Another historical figure from Pensacola’s past is getting a monument downtown. "What makes great cities is art and culture" said Pensacola Mayor Ashton Hayward speaking to a crowd of donors and dignitaries Monday morning. They were gathered for a groundbreaking ceremony for a monument to Revolutionary War hero Bernardo de Galvez, the general who drove the British out of Pensacola during the Battle of Pensacola. The mayor called de Galvez an amazing man "Started out obviously in Spain, invading Portugal then coming to Mexico, returning to Europe then coming back here and pushing out the British." It was because of his leadership in that battle that congress honored de Galvez as an honorary citizen of the United States in 2015.
Also speaking at the event was Jim Green, the President of the Pensacola Heritage Foundation. He called the project the largest one that Pensacola Heritage has ever undertaken. Green says the project began with a call from mayor Hayward asking for suggestions to help beautify the city. "And after several meetings we all agreed to highlight our unique history and enhance the beauty of our city by erecting a monument to a historic person who had great influence on Pensacola's history. [Pensacola Heritage Foundation] board members decided right away [that there was] no more deserving person than general Bernardo de Galvez. Mayor Hayward and the city council suggested the perfect site ([or the monument]."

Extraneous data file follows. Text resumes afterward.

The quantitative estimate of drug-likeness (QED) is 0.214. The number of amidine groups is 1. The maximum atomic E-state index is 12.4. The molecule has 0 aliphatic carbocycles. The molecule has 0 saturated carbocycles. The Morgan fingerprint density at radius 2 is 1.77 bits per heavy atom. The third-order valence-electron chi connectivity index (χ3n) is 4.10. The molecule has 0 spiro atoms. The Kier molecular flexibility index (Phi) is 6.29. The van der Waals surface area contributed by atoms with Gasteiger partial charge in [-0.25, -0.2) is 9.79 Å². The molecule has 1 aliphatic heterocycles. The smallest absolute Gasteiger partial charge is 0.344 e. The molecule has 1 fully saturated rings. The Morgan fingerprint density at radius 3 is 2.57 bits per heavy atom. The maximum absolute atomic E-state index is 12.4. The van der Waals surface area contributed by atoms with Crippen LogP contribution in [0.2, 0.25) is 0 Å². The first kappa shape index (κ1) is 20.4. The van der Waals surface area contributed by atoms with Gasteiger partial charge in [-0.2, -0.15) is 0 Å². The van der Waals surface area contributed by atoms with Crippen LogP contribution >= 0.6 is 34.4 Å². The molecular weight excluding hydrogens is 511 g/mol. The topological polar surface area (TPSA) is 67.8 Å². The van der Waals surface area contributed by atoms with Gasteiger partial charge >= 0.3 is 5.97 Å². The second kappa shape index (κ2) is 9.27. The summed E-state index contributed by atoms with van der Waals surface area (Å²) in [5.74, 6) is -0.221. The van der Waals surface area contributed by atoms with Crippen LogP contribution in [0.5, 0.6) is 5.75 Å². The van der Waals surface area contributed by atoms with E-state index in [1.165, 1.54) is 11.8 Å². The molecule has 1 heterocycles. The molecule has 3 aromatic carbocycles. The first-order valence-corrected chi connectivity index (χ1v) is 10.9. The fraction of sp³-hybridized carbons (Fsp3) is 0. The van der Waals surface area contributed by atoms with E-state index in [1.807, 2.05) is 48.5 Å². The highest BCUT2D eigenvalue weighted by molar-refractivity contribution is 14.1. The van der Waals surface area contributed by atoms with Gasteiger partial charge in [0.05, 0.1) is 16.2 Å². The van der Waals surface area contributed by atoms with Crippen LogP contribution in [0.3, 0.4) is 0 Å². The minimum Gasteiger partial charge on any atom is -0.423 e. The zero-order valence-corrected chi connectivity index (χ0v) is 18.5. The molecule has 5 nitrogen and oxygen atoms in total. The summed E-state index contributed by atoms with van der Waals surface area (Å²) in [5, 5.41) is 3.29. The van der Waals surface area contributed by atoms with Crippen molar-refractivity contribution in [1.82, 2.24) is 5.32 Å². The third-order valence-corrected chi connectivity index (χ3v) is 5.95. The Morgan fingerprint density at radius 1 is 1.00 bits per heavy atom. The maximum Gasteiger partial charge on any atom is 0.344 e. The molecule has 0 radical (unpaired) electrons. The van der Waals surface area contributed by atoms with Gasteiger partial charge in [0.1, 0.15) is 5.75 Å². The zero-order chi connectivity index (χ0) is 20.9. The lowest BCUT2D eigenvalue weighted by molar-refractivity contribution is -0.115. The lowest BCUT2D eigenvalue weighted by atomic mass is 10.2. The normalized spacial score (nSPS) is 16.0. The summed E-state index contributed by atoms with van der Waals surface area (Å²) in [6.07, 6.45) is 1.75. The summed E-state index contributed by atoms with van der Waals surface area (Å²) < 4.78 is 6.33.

That site is the intersection of Palafox and Wright Street. The monument will include a statue of de Galvez on a horse waving his hat. It was crafted by Pensacola sculptor Bob Rasmussen. The statue will be placed on a base which will include an infinity fountain. And it will honor a man who accomplished a lot in a short life.
"The story of the man is really remarkable" said Nancy Fetterman, a local historian who has been a part of the project from the start. "He died when he was 40, but by that time he had already been governor of Louisiana. He was the Viceroy of New Spain which is [now] Mexico and all the Louisiana territory."
Fetterman says she had been working for a while with members of the University of West Florida history and archeology departments to get General de Galvez his honorary citizen status. She says she had an interview in Spain with Carmen de Reparaz who wrote the definitive history of the Battle of Pensacola called "Yo Solo" which means "I alone." "When all the admirals kept saying 'We can't go in there with our ships', [de Galvez said] 'I alone. I will go'. So he did, and the rest of the ships followed him."
The groundbreaking ceremony attracted city and county officials. Escambia County Commissioner Grover Robinson says this honor was a long time coming. "This is a great day. I think recognizing de Galvez and the importance of Pensacola to the American revolution and the importance of de Galvez to the United States is tremendous."
And after the ceremony, Pensacola Mayor Hayward called the push to honor de Galvez a team effort. "About eight years ago, after we got into office, we talked about celebrating the arts and the culture, and how important it is for a city like Pensacola, being America's first settlement, to really tell that story. And I think today, with the de Galvez monument, kicking that off, [I think] people are going to be [even more enthusiastic] about our history."
The statue has been completed and is in a facility near Atlanta being prepared for display. If all goes according to plan the monument will be unveiled late this summer.